Want a raise? Be a white man — Report finds people of color less likely to receive pay increase

Asking for a raise isn’t the most comfortable part of the job. But it helps if you’re a white male.

That’s according to the new “Raise Anatomy” report from compensation data and software provider PayScale, Inc., which found that people of color are up to 25 percent less likely than white men to receive a raise after asking for one.

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S.C. restaurant manager accused of enslaving black cook pleads guilty to forced labor

The manager of a South Carolina restaurant has pleaded guilty to forcing a mentally disabled black buffet cook to work unpaid for more than 100 hours a week, according to federal officials.

Bobby Paul Edwards, a 53-year-old white male, admitted he used violence, threats and intimidation tactics to force John Christopher Smith, who is black, to work more than 100 hours a week without pay at Edwards’ Myrtle Beach buffet restaurant J&J Cafeteria.

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Fiza Piraninational
‘Building blocks of life’ found on Mars, NASA reveals in new Curiosity rover announcement

NASA scientists hosted a live discussion Thursday, announcing new discoveries from its car-sized Mars Curiosity rover, which first launched in 2011.

The live event, which aired on NASA Television at 2 p.m., revealed that scientists found organic matter preserved on Mars — elements considered “building blocks of life” — suggesting the planet was once home to life.

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Fiza Piranisci
What is rhabdomyolysis? Workout, rare condition sends teen to hospital

Seventeen-year-old Jared Shamburger of Houston thought his post-workout soreness after a 90-minute weightlifting session was nothing out of the ordinary at first. Then he was hospitalized for five days.

According to KTRK, Shamburger had recently joined a gym to work out with his older brother and dad, both of whom had been lifting weights for years. But after last week’s lengthy workout left him sore, swollen and hospitalized, the teen was diagnosed with a rare condition known as rhabdomyolysis — or rhabdo.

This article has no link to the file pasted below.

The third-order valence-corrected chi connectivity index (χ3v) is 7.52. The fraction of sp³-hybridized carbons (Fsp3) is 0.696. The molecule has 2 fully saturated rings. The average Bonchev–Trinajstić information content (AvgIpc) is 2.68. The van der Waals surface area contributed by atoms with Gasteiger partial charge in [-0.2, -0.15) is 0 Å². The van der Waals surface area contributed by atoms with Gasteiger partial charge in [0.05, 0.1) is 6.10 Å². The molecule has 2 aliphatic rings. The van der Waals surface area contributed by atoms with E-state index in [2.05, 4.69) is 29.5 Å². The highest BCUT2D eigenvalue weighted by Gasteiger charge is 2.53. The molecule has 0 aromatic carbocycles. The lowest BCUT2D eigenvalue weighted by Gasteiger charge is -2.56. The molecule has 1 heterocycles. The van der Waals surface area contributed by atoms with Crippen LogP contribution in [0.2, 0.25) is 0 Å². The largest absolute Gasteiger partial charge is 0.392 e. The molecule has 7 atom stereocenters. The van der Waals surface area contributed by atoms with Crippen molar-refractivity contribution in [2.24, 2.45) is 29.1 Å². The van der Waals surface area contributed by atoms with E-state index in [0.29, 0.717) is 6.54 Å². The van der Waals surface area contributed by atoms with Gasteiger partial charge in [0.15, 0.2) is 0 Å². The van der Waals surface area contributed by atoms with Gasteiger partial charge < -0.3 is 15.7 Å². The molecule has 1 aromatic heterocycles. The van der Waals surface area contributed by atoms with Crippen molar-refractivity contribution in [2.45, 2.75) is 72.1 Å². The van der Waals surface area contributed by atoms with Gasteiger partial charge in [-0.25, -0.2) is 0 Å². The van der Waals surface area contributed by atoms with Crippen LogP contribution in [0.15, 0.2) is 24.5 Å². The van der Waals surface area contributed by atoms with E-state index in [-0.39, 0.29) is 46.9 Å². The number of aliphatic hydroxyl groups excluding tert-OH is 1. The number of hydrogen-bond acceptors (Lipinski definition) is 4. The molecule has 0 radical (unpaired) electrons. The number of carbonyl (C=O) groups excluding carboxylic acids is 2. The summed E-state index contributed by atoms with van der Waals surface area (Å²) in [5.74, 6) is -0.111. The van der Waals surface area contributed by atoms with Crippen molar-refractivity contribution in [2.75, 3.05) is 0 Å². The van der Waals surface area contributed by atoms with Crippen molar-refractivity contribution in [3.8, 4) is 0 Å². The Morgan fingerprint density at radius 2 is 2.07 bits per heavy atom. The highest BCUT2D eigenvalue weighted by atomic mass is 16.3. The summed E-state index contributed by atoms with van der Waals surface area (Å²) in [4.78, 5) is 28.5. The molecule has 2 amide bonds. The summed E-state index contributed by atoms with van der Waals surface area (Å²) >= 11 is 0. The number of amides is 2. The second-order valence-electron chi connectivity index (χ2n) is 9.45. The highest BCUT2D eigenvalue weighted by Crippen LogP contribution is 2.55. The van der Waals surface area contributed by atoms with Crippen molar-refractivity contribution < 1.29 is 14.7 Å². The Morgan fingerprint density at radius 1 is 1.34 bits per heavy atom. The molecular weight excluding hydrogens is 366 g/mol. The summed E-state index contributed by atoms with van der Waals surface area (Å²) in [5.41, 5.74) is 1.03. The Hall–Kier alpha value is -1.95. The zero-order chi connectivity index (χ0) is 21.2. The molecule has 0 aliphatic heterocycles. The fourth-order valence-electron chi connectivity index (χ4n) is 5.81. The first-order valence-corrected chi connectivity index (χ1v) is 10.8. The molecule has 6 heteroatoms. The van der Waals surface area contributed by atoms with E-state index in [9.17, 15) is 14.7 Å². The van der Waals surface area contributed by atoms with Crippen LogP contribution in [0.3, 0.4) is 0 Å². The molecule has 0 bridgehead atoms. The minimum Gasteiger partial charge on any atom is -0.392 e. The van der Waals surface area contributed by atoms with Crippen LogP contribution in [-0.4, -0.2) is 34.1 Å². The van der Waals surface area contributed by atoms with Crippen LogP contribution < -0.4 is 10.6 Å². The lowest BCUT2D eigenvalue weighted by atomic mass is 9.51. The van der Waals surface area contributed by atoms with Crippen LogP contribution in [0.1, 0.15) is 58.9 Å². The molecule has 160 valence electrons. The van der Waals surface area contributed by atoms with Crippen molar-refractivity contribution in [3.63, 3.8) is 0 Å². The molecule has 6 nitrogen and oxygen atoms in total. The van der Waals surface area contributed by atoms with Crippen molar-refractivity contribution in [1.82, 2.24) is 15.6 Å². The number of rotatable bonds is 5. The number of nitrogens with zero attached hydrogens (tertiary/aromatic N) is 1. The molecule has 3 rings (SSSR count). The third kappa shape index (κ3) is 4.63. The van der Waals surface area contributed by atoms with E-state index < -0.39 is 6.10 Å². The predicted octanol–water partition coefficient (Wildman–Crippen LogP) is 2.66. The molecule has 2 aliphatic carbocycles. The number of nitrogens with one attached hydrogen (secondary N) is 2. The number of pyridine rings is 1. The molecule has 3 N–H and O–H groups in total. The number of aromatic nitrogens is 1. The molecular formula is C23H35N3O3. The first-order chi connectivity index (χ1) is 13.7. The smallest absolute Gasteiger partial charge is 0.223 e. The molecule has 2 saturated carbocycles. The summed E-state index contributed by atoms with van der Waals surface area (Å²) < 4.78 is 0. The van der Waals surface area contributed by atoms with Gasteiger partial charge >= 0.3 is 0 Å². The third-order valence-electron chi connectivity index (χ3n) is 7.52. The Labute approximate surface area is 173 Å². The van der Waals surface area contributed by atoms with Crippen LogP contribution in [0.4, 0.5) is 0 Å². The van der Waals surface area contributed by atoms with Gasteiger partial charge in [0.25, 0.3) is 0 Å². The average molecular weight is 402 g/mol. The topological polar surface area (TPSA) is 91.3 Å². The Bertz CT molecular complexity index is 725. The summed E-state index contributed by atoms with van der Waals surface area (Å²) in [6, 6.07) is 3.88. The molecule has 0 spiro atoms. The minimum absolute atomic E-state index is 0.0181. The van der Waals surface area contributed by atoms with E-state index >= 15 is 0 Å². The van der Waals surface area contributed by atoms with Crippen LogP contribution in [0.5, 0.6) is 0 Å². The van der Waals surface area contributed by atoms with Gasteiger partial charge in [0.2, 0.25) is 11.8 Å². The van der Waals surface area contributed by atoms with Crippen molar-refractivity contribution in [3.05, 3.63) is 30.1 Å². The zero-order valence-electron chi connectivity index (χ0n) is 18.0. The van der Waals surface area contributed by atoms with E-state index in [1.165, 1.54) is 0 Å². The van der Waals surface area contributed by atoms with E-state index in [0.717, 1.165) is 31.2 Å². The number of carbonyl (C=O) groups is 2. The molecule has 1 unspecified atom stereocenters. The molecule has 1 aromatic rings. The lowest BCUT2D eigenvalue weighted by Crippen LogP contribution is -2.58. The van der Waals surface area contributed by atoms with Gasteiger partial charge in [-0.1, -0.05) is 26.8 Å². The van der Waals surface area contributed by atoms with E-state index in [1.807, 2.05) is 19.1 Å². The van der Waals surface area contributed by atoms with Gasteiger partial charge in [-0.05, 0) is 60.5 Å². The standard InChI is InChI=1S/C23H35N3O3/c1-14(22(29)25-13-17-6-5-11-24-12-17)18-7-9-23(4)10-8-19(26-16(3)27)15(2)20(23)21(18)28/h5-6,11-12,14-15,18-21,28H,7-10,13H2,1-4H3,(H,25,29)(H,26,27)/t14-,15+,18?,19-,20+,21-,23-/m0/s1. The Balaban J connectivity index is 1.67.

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Fiza Piranihealth
More than 11 million Americans prescribed wrong dose of common drugs, scientists say

More than 11 million people in the United States may have been given the wrong prescription dose for common drugs, according to scientists from the Stanford University School of Medicine.

The researchers analyzed the reliability of updated pooled cohort equations, guidelines often used as online web tools that help doctors determine a patient’s risk of stroke or heart attack.

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Fiza Piranihealth
Study finds 67 percent of sunscreens don’t actually work — find one that does

Using sunscreen is imperative for protecting your skin from sunburn or cancer. But finding a product that really works to safeguard against ultraviolat A (UVA) rays isn’t always so easy.

According to the nonprofit Environmental Working Group’s 12th annual sunscreen guide, 67 percent of products tested don’t work well or contain potentially harmful ingredients.

Consumer Reports also examined popular products and of the 73 lotions, sprays, sticks, and lip balms in their ratings this year, 24 tested at less than half their labeled SPF number.

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Fiza Piranihealth
Sleeping in on the weekends could help you live longer, study suggests

Good news for Sunday snoozers: Sleeping in on your off-days might actually be beneficial to your health.

In fact, new research from Stockholm University’s Stress Research Institute found that compensating for missed sleep on the weekends really does work and can even lengthen your life. Previous sleep science research hasn’t fully examined the effects of weekend snoozing. 

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Fiza Piranihealth
#MeToo: A timeline of 2018’s sexual harassment scandals

On Oct. 5, 2017, the New York Times published a report against Hollywood mogul Harvey Weinstein revealing claims of rape or sexual harassment of dozens of women. 

Since then, multiple high-profile men (Kevin Spacey, Matt Lauer, Roy Moore) in media, politics and beyond have faced allegations ranging from inappropriate behavior to forced sexual misconduct to rape. Some — but not all — have been ousted from their companies or resigned themselves amid the allegations.

Read the full story at AJC.com.

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Fiza Piraninational